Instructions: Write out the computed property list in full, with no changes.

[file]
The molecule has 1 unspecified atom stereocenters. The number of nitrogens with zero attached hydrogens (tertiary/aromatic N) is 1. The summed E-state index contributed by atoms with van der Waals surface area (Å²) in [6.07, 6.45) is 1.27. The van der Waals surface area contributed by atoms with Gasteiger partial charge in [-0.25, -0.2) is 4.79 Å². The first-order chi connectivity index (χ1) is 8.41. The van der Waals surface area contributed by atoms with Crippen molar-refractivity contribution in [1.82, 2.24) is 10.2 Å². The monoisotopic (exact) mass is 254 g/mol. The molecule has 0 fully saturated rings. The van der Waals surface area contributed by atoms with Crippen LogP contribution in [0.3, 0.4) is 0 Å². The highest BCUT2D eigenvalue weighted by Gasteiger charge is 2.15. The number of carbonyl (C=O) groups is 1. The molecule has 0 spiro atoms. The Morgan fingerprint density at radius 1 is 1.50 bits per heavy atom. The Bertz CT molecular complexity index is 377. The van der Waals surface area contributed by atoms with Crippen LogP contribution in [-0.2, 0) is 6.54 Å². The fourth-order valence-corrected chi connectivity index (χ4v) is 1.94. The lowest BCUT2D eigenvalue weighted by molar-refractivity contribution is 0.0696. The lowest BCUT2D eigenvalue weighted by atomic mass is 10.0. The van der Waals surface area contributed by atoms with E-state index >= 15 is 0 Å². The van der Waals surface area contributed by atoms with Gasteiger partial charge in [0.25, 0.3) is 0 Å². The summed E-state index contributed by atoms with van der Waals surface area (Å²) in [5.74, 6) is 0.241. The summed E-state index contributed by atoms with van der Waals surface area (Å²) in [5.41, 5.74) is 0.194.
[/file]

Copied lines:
The molecule has 1 unspecified atom stereocenters. The number of nitrogens with zero attached hydrogens (tertiary/aromatic N) is 1. The summed E-state index contributed by atoms with van der Waals surface area (Å²) in [6.07, 6.45) is 1.27. The van der Waals surface area contributed by atoms with Gasteiger partial charge in [-0.25, -0.2) is 4.79 Å². The first-order chi connectivity index (χ1) is 8.41. The van der Waals surface area contributed by atoms with Crippen molar-refractivity contribution in [1.82, 2.24) is 10.2 Å². The monoisotopic (exact) mass is 254 g/mol. The molecule has 0 fully saturated rings. The van der Waals surface area contributed by atoms with Crippen LogP contribution in [0.3, 0.4) is 0 Å². The highest BCUT2D eigenvalue weighted by Gasteiger charge is 2.15. The number of carbonyl (C=O) groups is 1. The molecule has 0 spiro atoms. The Morgan fingerprint density at radius 1 is 1.50 bits per heavy atom. The Bertz CT molecular complexity index is 377. The van der Waals surface area contributed by atoms with Crippen LogP contribution in [-0.2, 0) is 6.54 Å². The fourth-order valence-corrected chi connectivity index (χ4v) is 1.94. The lowest BCUT2D eigenvalue weighted by molar-refractivity contribution is 0.0696. The lowest BCUT2D eigenvalue weighted by atomic mass is 10.0. The van der Waals surface area contributed by atoms with E-state index >= 15 is 0 Å². The van der Waals surface area contributed by atoms with Gasteiger partial charge in [0.25, 0.3) is 0 Å². The summed E-state index contributed by atoms with van der Waals surface area (Å²) in [5.74, 6) is 0.241. The summed E-state index contributed by atoms with van der Waals surface area (Å²) in [5.41, 5.74) is 0.194.